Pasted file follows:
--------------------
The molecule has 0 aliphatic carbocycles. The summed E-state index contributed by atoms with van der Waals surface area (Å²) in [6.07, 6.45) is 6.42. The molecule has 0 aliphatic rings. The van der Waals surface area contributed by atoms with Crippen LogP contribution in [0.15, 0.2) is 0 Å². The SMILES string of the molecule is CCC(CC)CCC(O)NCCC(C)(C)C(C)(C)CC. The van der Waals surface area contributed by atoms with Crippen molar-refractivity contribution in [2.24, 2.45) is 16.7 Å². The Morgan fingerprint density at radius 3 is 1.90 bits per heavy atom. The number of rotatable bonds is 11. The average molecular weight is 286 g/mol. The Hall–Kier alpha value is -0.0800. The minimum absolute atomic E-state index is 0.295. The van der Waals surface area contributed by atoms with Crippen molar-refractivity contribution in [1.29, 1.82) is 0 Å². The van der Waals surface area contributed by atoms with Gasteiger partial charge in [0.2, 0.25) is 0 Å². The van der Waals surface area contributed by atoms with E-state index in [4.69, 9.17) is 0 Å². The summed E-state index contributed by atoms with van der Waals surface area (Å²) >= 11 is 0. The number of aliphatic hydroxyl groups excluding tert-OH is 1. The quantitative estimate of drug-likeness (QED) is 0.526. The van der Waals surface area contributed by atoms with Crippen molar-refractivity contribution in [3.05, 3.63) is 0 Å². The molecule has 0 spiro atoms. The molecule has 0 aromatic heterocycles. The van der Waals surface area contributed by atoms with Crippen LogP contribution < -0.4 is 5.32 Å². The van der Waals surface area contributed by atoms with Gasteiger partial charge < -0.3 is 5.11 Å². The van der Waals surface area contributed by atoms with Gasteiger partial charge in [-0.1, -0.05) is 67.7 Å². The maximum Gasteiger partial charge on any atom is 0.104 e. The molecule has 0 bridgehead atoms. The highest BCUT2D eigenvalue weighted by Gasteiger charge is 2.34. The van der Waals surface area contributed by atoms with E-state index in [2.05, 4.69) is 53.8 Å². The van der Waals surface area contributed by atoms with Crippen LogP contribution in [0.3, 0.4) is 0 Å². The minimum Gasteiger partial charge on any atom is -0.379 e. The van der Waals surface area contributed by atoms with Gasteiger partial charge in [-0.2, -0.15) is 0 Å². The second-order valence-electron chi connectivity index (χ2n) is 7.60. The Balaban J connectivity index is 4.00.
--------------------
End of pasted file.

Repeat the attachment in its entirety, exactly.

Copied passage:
The molecule has 0 aliphatic carbocycles. The summed E-state index contributed by atoms with van der Waals surface area (Å²) in [6.07, 6.45) is 6.42. The molecule has 0 aliphatic rings. The van der Waals surface area contributed by atoms with Crippen LogP contribution in [0.15, 0.2) is 0 Å². The SMILES string of the molecule is CCC(CC)CCC(O)NCCC(C)(C)C(C)(C)CC. The van der Waals surface area contributed by atoms with Crippen molar-refractivity contribution in [2.24, 2.45) is 16.7 Å². The Morgan fingerprint density at radius 3 is 1.90 bits per heavy atom. The number of rotatable bonds is 11. The average molecular weight is 286 g/mol. The Hall–Kier alpha value is -0.0800. The minimum absolute atomic E-state index is 0.295. The van der Waals surface area contributed by atoms with Crippen molar-refractivity contribution in [1.29, 1.82) is 0 Å². The van der Waals surface area contributed by atoms with Gasteiger partial charge in [0.2, 0.25) is 0 Å². The van der Waals surface area contributed by atoms with E-state index in [4.69, 9.17) is 0 Å². The summed E-state index contributed by atoms with van der Waals surface area (Å²) >= 11 is 0. The number of aliphatic hydroxyl groups excluding tert-OH is 1. The quantitative estimate of drug-likeness (QED) is 0.526. The van der Waals surface area contributed by atoms with Crippen molar-refractivity contribution in [3.05, 3.63) is 0 Å². The molecule has 0 spiro atoms. The molecule has 0 aromatic heterocycles. The van der Waals surface area contributed by atoms with Crippen LogP contribution < -0.4 is 5.32 Å². The van der Waals surface area contributed by atoms with Gasteiger partial charge < -0.3 is 5.11 Å². The van der Waals surface area contributed by atoms with Gasteiger partial charge in [-0.1, -0.05) is 67.7 Å². The maximum Gasteiger partial charge on any atom is 0.104 e. The molecule has 0 bridgehead atoms. The highest BCUT2D eigenvalue weighted by Gasteiger charge is 2.34. The van der Waals surface area contributed by atoms with E-state index in [2.05, 4.69) is 53.8 Å². The van der Waals surface area contributed by atoms with Crippen LogP contribution in [0.3, 0.4) is 0 Å². The minimum Gasteiger partial charge on any atom is -0.379 e. The van der Waals surface area contributed by atoms with Gasteiger partial charge in [-0.2, -0.15) is 0 Å². The second-order valence-electron chi connectivity index (χ2n) is 7.60. The Balaban J connectivity index is 4.00.